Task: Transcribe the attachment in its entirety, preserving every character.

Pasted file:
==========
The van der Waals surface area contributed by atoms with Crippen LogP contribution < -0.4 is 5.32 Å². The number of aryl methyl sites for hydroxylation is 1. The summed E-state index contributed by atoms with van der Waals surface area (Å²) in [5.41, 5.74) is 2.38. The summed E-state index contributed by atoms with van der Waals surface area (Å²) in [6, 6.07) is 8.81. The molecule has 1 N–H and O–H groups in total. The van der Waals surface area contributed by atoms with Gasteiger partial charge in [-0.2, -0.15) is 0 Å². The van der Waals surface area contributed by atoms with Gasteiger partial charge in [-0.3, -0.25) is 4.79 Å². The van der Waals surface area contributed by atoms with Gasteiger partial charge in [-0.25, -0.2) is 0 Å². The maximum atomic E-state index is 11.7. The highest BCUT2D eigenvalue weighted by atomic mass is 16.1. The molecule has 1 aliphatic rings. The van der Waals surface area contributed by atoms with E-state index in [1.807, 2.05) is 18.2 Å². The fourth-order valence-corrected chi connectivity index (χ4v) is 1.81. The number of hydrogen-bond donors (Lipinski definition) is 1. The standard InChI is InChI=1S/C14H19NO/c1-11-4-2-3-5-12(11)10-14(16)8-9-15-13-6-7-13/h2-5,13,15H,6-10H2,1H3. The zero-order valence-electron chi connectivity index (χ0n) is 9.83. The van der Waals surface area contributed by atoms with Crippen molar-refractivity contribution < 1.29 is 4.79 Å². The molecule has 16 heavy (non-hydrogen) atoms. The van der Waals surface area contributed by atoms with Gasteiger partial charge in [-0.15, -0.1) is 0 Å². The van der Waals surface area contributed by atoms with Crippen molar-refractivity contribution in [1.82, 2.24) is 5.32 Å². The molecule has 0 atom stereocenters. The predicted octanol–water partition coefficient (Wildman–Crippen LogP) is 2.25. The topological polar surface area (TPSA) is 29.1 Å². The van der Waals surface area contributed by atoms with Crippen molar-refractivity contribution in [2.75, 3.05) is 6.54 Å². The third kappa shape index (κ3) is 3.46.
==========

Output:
The van der Waals surface area contributed by atoms with Crippen LogP contribution < -0.4 is 5.32 Å². The number of aryl methyl sites for hydroxylation is 1. The summed E-state index contributed by atoms with van der Waals surface area (Å²) in [5.41, 5.74) is 2.38. The summed E-state index contributed by atoms with van der Waals surface area (Å²) in [6, 6.07) is 8.81. The molecule has 1 N–H and O–H groups in total. The van der Waals surface area contributed by atoms with Gasteiger partial charge in [-0.2, -0.15) is 0 Å². The van der Waals surface area contributed by atoms with Gasteiger partial charge in [-0.3, -0.25) is 4.79 Å². The van der Waals surface area contributed by atoms with Gasteiger partial charge in [-0.25, -0.2) is 0 Å². The maximum atomic E-state index is 11.7. The highest BCUT2D eigenvalue weighted by atomic mass is 16.1. The molecule has 1 aliphatic rings. The van der Waals surface area contributed by atoms with E-state index in [1.807, 2.05) is 18.2 Å². The fourth-order valence-corrected chi connectivity index (χ4v) is 1.81. The number of hydrogen-bond donors (Lipinski definition) is 1. The standard InChI is InChI=1S/C14H19NO/c1-11-4-2-3-5-12(11)10-14(16)8-9-15-13-6-7-13/h2-5,13,15H,6-10H2,1H3. The zero-order valence-electron chi connectivity index (χ0n) is 9.83. The van der Waals surface area contributed by atoms with Crippen molar-refractivity contribution < 1.29 is 4.79 Å². The molecule has 16 heavy (non-hydrogen) atoms. The van der Waals surface area contributed by atoms with Gasteiger partial charge in [-0.15, -0.1) is 0 Å². The van der Waals surface area contributed by atoms with Crippen molar-refractivity contribution in [1.82, 2.24) is 5.32 Å². The molecule has 0 atom stereocenters. The predicted octanol–water partition coefficient (Wildman–Crippen LogP) is 2.25. The topological polar surface area (TPSA) is 29.1 Å². The van der Waals surface area contributed by atoms with Crippen molar-refractivity contribution in [2.75, 3.05) is 6.54 Å². The third kappa shape index (κ3) is 3.46.